Friends don't let friends talk fat

The Tri Delta sorority is sponsoring a five-day awareness effort to help women understand the damaging impact of "fat talk."


Kate Harding
October 13, 2008 8:14PM (UTC)

If you're like me, your first thought when you hear the words "Delta Delta Delta" is "Can I help ya help ya help ya?" This means two things: 1) You're getting old (youngsters, it's from a '90s "SNL" sketch ), and 2) you probably haven't heard that Fat Talk Free Week begins today.

A few years ago, the Tri Delta sorority and Academy for Eating Disorders fellow Carolyn Becker of Trinity University began co-developing the Reflections body image program, "the first peer-led, evidence-based eating disorders prevention program shown to truly work." After 12,000 hours of research on Reflections at 12 major universities, they're now launching the program nationwide with Fat Talk Free Week. 

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What is Fat Talk Free Week? It's five days of nationwide events during which women are encouraged to quit talking smack about their own bodies and other women's. ("I need to lose 10 pounds." "She's too fat to be wearing that." "My thighs are so huge." Et frickin' cetera.) The cumulative effect of those little statements does a number on one's self-image, and studies on the Reflections program have shown that knocking off the fat talk really can -- forgive me -- help ya help ya help ya.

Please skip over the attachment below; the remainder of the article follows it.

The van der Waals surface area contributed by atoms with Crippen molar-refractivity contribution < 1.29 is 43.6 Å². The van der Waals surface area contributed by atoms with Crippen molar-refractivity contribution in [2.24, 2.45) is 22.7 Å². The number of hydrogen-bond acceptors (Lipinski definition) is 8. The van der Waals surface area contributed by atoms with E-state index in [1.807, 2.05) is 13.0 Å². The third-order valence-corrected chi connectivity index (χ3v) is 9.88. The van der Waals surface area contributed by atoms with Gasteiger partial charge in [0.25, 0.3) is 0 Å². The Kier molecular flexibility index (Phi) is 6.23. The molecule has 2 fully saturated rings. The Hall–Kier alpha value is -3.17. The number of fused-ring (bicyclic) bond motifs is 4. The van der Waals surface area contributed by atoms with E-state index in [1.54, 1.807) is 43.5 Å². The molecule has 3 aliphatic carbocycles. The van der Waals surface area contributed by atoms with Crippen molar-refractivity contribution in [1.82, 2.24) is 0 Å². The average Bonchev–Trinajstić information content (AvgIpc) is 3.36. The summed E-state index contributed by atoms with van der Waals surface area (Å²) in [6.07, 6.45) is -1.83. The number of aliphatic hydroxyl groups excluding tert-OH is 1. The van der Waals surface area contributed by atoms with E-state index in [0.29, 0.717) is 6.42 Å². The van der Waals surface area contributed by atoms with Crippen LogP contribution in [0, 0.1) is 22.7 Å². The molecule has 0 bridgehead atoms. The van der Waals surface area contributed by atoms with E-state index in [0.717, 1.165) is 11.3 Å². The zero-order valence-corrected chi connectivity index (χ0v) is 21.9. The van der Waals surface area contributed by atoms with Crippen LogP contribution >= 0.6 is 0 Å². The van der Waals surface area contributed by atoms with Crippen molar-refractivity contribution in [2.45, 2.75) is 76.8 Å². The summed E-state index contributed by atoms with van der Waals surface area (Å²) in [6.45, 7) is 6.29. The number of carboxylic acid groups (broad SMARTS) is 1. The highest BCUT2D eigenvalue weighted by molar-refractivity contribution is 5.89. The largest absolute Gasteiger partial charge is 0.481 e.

Reflections seeks to supplant the "thin ideal" with "the 'healthy ideal,' which looks different for every woman and focuses on health, not weight or size," according to the video it has created to kick off Fat Talk Free Week (below). Not only is that a peachy idea for boosting self-esteem, but researchers like Linda Bacon -- whose new book, "Health at Every Size," details the philosophy of focusing on health without regard to weight -- have long argued that it leads to better physical health outcomes. A recent New York Times Magazine article noted that the only randomized control trial comparing a Health at Every Size approach with a traditional weight loss program (led by Bacon in 2005) found that after two years, the HAES group sustained lower blood pressure and cholesterol levels, while "the average dieter had regained all her lost weight, and the only measurement that dropped was one for self-esteem." Turns out putting the focus on health actually makes people healthier. Go figure. 

In promoting Fat Talk Free Week, the Tri Delts are joined by the National Organization for Women, whose annual Love Your Body Day is Oct. 15. So if you can't cut out the fat talk for five whole days, then at least try to make it through Wednesday without ragging on your love handles, all right? If you need more encouragement, check out the official Fat Talk Free Week video below. Fifty-four percent of women would rather get hit by a truck than get fat, y'all. Something's got to give.

 


Kate Harding

Kate Harding is the author of Asking For It: The Alarming Rise of Rape Culture--and What We Can Do About It, available from Da Capo Press in August 2015. Previously, she collaborated with Anna Holmes, Amanda Hess, and a cast of thousands on The Book of Jezebel, and with Marianne Kirby on Lessons from the Fat-o-Sphere. You might also remember her as the founding editor of Shapely Prose (2007-2010). Kate's essays have appeared in the anthologies Madonna & Me, Yes Means Yes, Feed Me, and Airmail: Women of Letters. She holds an M.F.A. in fiction from Vermont College of Fine Arts and a B.A. in English from University of Toronto, and is currently at work on a Ph.D. in creative writing from Bath Spa University

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